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For years after the 9/11 attacks, nearly all the activity at Ground Zero was downward—digging through the piles of debris, excavating a vast pit to restore the ruined transit lines, preparing the foundations for the new buildings that would emerge there.
Even the memorial that opened in 2011 was an exercise in the poetics of descent—two vast cubic voids, each with water cascading down all four sides, carrying grief to some underground resting place.
The memorial has turned out to be a lovely thing, but what the site still needed was something that climbed, something that spoke to the idea that emotional burdens might not only be lowered into the ground but also released into the air.
As the years passed and the delays mounted, it was impossible not to wonder, What’s taking so long? The answer, in part, was just beneath the surface: 10,000 workers attempting one of the most complicated construction projects ever in one of the most densely populated places on the planet.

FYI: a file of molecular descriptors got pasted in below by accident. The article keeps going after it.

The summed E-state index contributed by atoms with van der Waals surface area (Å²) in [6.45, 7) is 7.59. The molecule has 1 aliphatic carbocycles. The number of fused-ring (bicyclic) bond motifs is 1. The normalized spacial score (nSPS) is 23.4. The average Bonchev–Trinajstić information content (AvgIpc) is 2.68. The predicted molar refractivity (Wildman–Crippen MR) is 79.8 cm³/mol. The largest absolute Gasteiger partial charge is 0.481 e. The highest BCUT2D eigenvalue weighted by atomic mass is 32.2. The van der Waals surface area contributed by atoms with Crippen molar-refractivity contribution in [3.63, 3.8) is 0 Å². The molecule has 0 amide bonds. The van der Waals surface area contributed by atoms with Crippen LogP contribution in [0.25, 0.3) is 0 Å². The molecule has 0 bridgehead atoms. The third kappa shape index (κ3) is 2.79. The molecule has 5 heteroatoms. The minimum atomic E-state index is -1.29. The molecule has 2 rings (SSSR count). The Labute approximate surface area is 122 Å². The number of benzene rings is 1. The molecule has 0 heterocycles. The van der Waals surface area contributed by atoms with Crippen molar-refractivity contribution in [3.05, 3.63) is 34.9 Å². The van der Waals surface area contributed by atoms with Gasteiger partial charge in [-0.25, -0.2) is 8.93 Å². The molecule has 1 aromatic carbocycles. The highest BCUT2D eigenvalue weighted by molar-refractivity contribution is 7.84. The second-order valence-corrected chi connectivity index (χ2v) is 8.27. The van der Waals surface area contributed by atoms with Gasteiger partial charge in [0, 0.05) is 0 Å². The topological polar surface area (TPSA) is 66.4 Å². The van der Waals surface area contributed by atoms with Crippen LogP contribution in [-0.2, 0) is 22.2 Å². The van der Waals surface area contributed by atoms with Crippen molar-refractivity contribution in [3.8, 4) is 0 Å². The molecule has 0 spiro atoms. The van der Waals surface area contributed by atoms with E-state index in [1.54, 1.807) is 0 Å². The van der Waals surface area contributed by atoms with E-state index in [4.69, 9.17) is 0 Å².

The design, almost entirely Childs’, called for a 104-story tower that includes a bomb-resistant 20-story base set on 70-ton shafts of steel and pilings sunk some 200 ft. This unseen subterranean structure would support 48,000 tons of steel — the equivalent of 22,500 full-size cars — and almost 13,000 exterior glass panels sheathing a concrete core crowned by a 408-ft.
spire whose beacon would glow at the symbolic height of 1,776 ft.
It is the tangible expression of a people forced quite literally to dig deep for new footings after an unspeakable blow, and there were many dark moments when it was hard to believe that anyone would stand here again.
“I’m like everybody else, looking at this place in amazement,” says Murphy, who leads the team of ironworkers that has pieced together the skeleton of this skyscraper.